Will premises connected to exchanges already announced in the commercial roll-out but unable to benefit currently (eg. exchange only lines, cabinet not included for technical or commercial reasons or too far from an enabled cabinet), be included in this initiative?

Yes, it is possible that some of these premises in white areas could be included in the project following the completion of surveying and planning. It is also possible that some of these properties will benefit from commercial deployment by BT, which is on-going, and that of other communications providers.

The project is unable to invest in grey or black areas that will be covered under the commercial roll-out.

What provision is there in the contract for reaching those premises that are beyond the reach of a fixed fibre solution?

These premises will be covered by solutions such as advanced copper broadband or satellite, which are capable of supporting the minimum of 2Mbps broadband service. However, these are interim solutions only as we look towards the 2020 EU targets of 100% coverage at 30Mbps and 50% connected to and using 100Mbps. This is clearly a step-change from where we are now, and will require further investment.

Can you tell me how many ‘slow spots’ there are across the intervention area and how many of these will be enabled as a result of this project (A ‘slow spot’ defined here as below 2Mbps)

There are approximately 3,187 ‘slow spots’, in the project area. All of these will enabled as a result of the project.

What if my property is on the border and is served from an exchange in a different Local Authority?

We anticipate that this will apply only to a very small number of premises. Geographic coverage is negotiated between neighbouring authorities to ensure each premise is covered, but funded only once.

I have looked at the map on the website and we are on the fringes of the amber/white area. What does this actually mean for us?

The maps are indicative only and as previously stated the areas are designated by postcode (in accordance with BDUK requirements). As the telecoms infrastructure is not determined by postcode it is not possible at this stage to give any more detail and the grey/amber/white designation should not be read as the final outcome. As the rollout commences we will be turning specific areas of the map green to show that superfast broadband is currently available.

According to the maps I live in a “white” area. Does this mean that I get nothing?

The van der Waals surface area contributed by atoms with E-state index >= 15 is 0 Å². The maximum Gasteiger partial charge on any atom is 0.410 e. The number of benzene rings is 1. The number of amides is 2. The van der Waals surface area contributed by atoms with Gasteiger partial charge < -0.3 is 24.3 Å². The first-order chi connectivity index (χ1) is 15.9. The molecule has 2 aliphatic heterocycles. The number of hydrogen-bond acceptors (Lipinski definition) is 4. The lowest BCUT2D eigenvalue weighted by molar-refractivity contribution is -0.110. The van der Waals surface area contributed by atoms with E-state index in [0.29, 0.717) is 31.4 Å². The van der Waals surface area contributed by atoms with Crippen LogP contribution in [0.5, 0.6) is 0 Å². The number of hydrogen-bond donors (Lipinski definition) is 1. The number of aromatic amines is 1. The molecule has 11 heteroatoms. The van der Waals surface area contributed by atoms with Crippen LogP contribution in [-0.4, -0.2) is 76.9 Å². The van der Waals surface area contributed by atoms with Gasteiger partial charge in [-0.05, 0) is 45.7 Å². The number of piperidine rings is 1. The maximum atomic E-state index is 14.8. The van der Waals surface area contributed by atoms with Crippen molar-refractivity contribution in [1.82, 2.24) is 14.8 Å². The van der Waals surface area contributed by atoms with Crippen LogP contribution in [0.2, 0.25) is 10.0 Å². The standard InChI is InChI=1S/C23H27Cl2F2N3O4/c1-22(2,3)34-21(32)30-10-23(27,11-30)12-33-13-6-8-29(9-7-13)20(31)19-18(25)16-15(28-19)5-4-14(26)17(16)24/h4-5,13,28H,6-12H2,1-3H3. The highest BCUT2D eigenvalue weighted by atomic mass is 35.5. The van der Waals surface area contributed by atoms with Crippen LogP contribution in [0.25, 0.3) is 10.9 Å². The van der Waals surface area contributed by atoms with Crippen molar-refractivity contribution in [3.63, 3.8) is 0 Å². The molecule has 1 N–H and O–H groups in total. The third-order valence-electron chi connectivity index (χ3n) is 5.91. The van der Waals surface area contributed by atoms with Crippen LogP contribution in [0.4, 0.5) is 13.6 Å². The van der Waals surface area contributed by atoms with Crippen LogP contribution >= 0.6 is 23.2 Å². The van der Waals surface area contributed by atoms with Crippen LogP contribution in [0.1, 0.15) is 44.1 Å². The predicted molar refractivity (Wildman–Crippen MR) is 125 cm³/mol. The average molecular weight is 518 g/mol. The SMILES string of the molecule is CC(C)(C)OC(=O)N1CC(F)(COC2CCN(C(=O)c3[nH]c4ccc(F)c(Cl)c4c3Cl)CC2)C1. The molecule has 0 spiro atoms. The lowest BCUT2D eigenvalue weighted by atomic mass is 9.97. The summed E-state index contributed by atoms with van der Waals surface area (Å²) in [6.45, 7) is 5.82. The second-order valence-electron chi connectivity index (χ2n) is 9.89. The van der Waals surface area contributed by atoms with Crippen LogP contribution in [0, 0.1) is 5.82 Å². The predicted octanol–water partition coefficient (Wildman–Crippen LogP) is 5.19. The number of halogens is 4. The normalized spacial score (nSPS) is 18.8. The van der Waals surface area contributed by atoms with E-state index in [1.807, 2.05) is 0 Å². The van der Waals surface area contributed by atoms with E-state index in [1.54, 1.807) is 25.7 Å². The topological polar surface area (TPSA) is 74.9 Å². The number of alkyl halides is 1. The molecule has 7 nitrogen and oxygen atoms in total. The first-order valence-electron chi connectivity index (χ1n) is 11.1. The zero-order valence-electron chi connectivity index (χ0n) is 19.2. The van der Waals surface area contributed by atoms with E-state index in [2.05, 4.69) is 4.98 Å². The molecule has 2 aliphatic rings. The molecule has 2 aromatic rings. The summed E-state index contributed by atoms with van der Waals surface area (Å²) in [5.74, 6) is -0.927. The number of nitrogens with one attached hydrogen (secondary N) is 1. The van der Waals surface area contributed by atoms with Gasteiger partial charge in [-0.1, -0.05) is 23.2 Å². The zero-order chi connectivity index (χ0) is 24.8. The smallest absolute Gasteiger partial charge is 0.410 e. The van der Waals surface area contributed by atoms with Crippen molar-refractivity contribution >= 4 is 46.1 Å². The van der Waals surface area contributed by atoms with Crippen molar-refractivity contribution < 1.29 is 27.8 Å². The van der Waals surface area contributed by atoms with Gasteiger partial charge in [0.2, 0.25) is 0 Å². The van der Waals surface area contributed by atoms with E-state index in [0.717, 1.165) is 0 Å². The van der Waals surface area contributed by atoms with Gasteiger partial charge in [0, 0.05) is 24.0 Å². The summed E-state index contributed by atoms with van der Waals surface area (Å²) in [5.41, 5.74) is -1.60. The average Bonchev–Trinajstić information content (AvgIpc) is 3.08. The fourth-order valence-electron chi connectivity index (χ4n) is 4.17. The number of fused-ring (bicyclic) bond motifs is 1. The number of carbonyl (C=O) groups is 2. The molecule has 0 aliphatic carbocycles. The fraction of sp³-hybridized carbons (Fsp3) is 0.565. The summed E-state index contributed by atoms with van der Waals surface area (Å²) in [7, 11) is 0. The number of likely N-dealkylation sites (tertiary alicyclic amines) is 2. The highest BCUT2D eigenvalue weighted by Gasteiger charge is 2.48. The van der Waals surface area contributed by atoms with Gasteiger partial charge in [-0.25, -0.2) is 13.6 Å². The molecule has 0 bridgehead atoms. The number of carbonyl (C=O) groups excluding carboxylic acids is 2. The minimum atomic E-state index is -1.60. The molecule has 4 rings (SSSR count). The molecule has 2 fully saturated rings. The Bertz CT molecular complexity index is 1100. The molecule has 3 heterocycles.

The white areas will get the Universal Service Commitment, which means that 100% of premises will get a minimum of 2Mbps, but in reality many will get more than that. In practice you could get anything from 2 to 23.9Mbps, at which point it would become superfast. As stated previously, it is impossible to say exactly what speeds will be achieved until the surveys are complete and in many cases until the upgrades have taken place.

We recognise that this project is a stepping stone to the European targets for 2020 of all premises connected at 30 Mbps and 50% at 100 Mbps. Additional government funds are proposed in the future to enable this to happen and we aim to increase the fibre footprint as soon as money becomes available.

In terms of deployment will there be a particular focus on specific areas of interest – such as business parks, and if so what form would this take – early deployment, a focus of funds?

In our procurement we identified all postcodes that formed clusters of businesses and these were taken into account by BT during the modelling process. For example, the proposed deployment covers 61% of postcodes containing more than 10 businesses.

Is there any financial assistance available to businesses to help meet the cost of the Fibre on Demand (FoD) connection costs?

Not at present, although we are constantly seeking new sources of funding. All updates on this position will be posted to our website.

Why are you rolling out Fibre to the Cabinet (FTTC) instead of Fibre to the Premises (FTTP)?

We are fortunate that 96% of premises are within 1Km of their local street cabinet so by focussing on delivering FTTC BT have met our strategic objectives in the most efficient manner possible, to ensure the greatest level of coverage for the available funding. Also, customers will be able to pay to have their FTTC converted to FTTP using Fibre on Demand (FoD) products when they become available. This facility has already been announced for Kenilworth, Leamington and Southam.

Will the network be open to competition?